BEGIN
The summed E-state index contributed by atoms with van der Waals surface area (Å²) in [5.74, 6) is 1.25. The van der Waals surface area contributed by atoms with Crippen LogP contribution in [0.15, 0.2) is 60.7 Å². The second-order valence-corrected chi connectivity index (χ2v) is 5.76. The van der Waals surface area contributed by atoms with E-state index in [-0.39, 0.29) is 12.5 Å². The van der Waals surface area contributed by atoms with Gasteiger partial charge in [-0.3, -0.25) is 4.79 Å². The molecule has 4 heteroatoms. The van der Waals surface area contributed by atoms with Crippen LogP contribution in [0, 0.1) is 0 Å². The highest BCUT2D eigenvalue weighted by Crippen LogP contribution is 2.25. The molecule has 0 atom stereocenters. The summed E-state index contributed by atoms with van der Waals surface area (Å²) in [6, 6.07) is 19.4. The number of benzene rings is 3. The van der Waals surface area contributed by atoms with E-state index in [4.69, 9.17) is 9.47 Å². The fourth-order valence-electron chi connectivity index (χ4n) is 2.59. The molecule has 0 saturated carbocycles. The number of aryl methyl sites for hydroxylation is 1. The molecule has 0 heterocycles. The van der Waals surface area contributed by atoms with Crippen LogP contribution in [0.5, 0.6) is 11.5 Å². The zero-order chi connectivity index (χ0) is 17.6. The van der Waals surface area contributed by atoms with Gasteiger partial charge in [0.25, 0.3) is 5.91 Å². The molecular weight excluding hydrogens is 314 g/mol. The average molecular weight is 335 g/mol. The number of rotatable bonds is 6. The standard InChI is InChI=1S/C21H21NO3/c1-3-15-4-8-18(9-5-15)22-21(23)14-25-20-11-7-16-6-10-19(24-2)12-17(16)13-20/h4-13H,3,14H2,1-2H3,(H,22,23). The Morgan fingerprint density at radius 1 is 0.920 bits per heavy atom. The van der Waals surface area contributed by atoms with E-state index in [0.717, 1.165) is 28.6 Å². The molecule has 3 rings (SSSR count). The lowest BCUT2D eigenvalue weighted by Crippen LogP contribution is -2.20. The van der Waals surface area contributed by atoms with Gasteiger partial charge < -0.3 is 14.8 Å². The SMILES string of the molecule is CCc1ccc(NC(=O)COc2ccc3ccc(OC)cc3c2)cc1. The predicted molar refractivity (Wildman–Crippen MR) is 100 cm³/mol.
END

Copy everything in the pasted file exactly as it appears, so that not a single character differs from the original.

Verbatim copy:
The summed E-state index contributed by atoms with van der Waals surface area (Å²) in [5.74, 6) is 1.25. The van der Waals surface area contributed by atoms with Crippen LogP contribution in [0.15, 0.2) is 60.7 Å². The second-order valence-corrected chi connectivity index (χ2v) is 5.76. The van der Waals surface area contributed by atoms with E-state index in [-0.39, 0.29) is 12.5 Å². The van der Waals surface area contributed by atoms with Gasteiger partial charge in [-0.3, -0.25) is 4.79 Å². The molecule has 4 heteroatoms. The van der Waals surface area contributed by atoms with Crippen LogP contribution in [0, 0.1) is 0 Å². The highest BCUT2D eigenvalue weighted by Crippen LogP contribution is 2.25. The molecule has 0 atom stereocenters. The summed E-state index contributed by atoms with van der Waals surface area (Å²) in [6, 6.07) is 19.4. The number of benzene rings is 3. The van der Waals surface area contributed by atoms with E-state index in [4.69, 9.17) is 9.47 Å². The fourth-order valence-electron chi connectivity index (χ4n) is 2.59. The molecule has 0 saturated carbocycles. The number of aryl methyl sites for hydroxylation is 1. The molecule has 0 heterocycles. The van der Waals surface area contributed by atoms with Crippen LogP contribution in [0.5, 0.6) is 11.5 Å². The zero-order chi connectivity index (χ0) is 17.6. The van der Waals surface area contributed by atoms with Gasteiger partial charge in [0.25, 0.3) is 5.91 Å². The molecular weight excluding hydrogens is 314 g/mol. The average molecular weight is 335 g/mol. The number of rotatable bonds is 6. The standard InChI is InChI=1S/C21H21NO3/c1-3-15-4-8-18(9-5-15)22-21(23)14-25-20-11-7-16-6-10-19(24-2)12-17(16)13-20/h4-13H,3,14H2,1-2H3,(H,22,23). The Morgan fingerprint density at radius 1 is 0.920 bits per heavy atom. The van der Waals surface area contributed by atoms with E-state index in [0.717, 1.165) is 28.6 Å². The molecule has 3 rings (SSSR count). The lowest BCUT2D eigenvalue weighted by Crippen LogP contribution is -2.20. The van der Waals surface area contributed by atoms with Gasteiger partial charge < -0.3 is 14.8 Å². The SMILES string of the molecule is CCc1ccc(NC(=O)COc2ccc3ccc(OC)cc3c2)cc1. The predicted molar refractivity (Wildman–Crippen MR) is 100 cm³/mol.